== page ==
The accident happened around 1:40 p.m., nine miles southwest of Liberal. It appears that blowing dust limited visibility so severely that it cause vehicles to not see each other until it was too late and they collided. One report states that visibility was less than five feet.

According to Chief Anthony Adams of the Tyrone Fire Department in Oklahoma, six of the vehicles involved were cars and trucks, the other six were tractor trailers.

As bad as things are in Kansas right now, the truth is that things are probably even worse down in Texas.  Amarillo has had 10 dust storms so far this year, and Lubbock has already had 15 days of dust storms in 2014…

The number of dust storms seems to rise with the length of the drought. Amarillo has had 10 this year; it had none in 2010. The city is about 10 percent drier now than the 42 months that ended April 30, 1936, and drier than the state’s record drought in the 1950s.

Lubbock already has seen 15 days with dust storms this year, the National Weather Service said.

And remember, we haven’t even gotten to the summer months yet.

As conditions get even worse in the heartland of America, it is going to end up deeply affecting all of us.  The farmers and ranchers that live there provide a tremendous amount of food for the rest of the country, and food prices are already starting to rise at an alarming pace.

So what is going to happen if this drought extends for several more years or even longer?

Some experts such as paleoclimatologist Edward Cook have suggested that we could be in the midst of a “megadrought” that could last for decades or even centuries.

Many of those that were convinced that we could never see a return of the Dust Bowl days are now being forced to reevaluate their beliefs.  According to the National Weather Service, parts of Kansas, Colorado, Texas and Oklahoma are already drier than they were in the 1930s.  The following is an excerpt from a recent National Geographic article entitled “Parched: A New Dust Bowl Forms in the Heartland“…

Four years into a mean, hot drought that shows no sign of relenting, a new Dust Bowl is indeed engulfing the same region that was the geographic heart of the original. The undulating frontier where Kansas, Colorado, and the panhandles of Texas and Oklahoma converge is as dry as toast. The National Weather Service, measuring rain over 42 months, reports that parts of all five states have had less rain than what fell during a similar period in the 1930s.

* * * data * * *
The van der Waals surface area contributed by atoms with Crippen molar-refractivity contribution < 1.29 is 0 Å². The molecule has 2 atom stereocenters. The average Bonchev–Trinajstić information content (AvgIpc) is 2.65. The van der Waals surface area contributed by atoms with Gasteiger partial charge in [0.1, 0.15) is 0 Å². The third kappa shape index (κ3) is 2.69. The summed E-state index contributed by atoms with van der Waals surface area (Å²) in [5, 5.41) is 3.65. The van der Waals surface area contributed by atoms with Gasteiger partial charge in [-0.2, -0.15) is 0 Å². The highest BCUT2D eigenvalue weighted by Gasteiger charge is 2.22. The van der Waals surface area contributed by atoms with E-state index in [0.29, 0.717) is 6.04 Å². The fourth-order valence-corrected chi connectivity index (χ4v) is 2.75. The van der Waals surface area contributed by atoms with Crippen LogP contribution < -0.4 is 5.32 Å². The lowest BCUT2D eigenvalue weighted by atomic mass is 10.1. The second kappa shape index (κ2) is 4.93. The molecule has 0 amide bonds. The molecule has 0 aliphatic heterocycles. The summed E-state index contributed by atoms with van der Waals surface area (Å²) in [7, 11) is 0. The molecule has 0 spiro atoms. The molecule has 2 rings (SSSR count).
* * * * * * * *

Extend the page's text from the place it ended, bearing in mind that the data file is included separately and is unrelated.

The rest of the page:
It is hard to put into words how incredibly serious this all is.

A few years ago, when I wrote articles with titles such as “20 Signs That Dust Bowl Conditions Will Soon Return To The Heartland Of America“, a lot of people laughed.

Not that many people are laughing now.

The truth is that we are now in the midst of the worst drought crisis since the days of the Great Depression.

Fortunately, over the past week or so there has been some rain in some of the hardest hit areas.  Let us hope that this is a sign of better things to come.

Because if this drought does not come to an end, it is going to become much, much more expensive for Americans to feed their families.

And considering the fact that 49 million Americans are already facing food insecurity, that is a threat that should not be taken lightly.

  • Rodster

    I also read that GMO based crops have hurt the soil as the pesticides and herbicides hurt the top soil and the only way you can grow any food is to use GMO based seeds. That’s how badly damaged the soil is.

    • Steven Croix

      Our fellow americans don’t care regarding GMOs.

      • Priszilla

        They are GMOs.

  • Mondobeyondo

    Let’s hope we don’t see a return of the early and mid 1930’s, when there were “rollers” (dust storms) that blew fertile topsoil from the Plains, all the way to the East Coast. Unfortunately, we may very well be headed in that direction. History repeating itself…

  • K

    We farm, what was once desert. We build cities in places that are still desert. We declare we are Man, we can overcome such things with our technology. Yeah, not so much.

    • Syrin

      Have you ever seen the Sam Kinison bit on how to end starvation in Africa? It covers this very topic.

      • Mike Smithy

        Yes indeed. Funny stuff. We need more U-Haul trailers.

        • alan

          Every time I hear something about Africa U-haul trailers pop in my head. Too funny!

      • old fart

        it is called death.

        • StefanaRapsondeu

          just before I looked at the receipt ov $8130 , I
          didn’t believe that my sister woz like actualy bringing in money part-time from
          there pretty old laptop. . there aunts neighbour has been doing this 4 only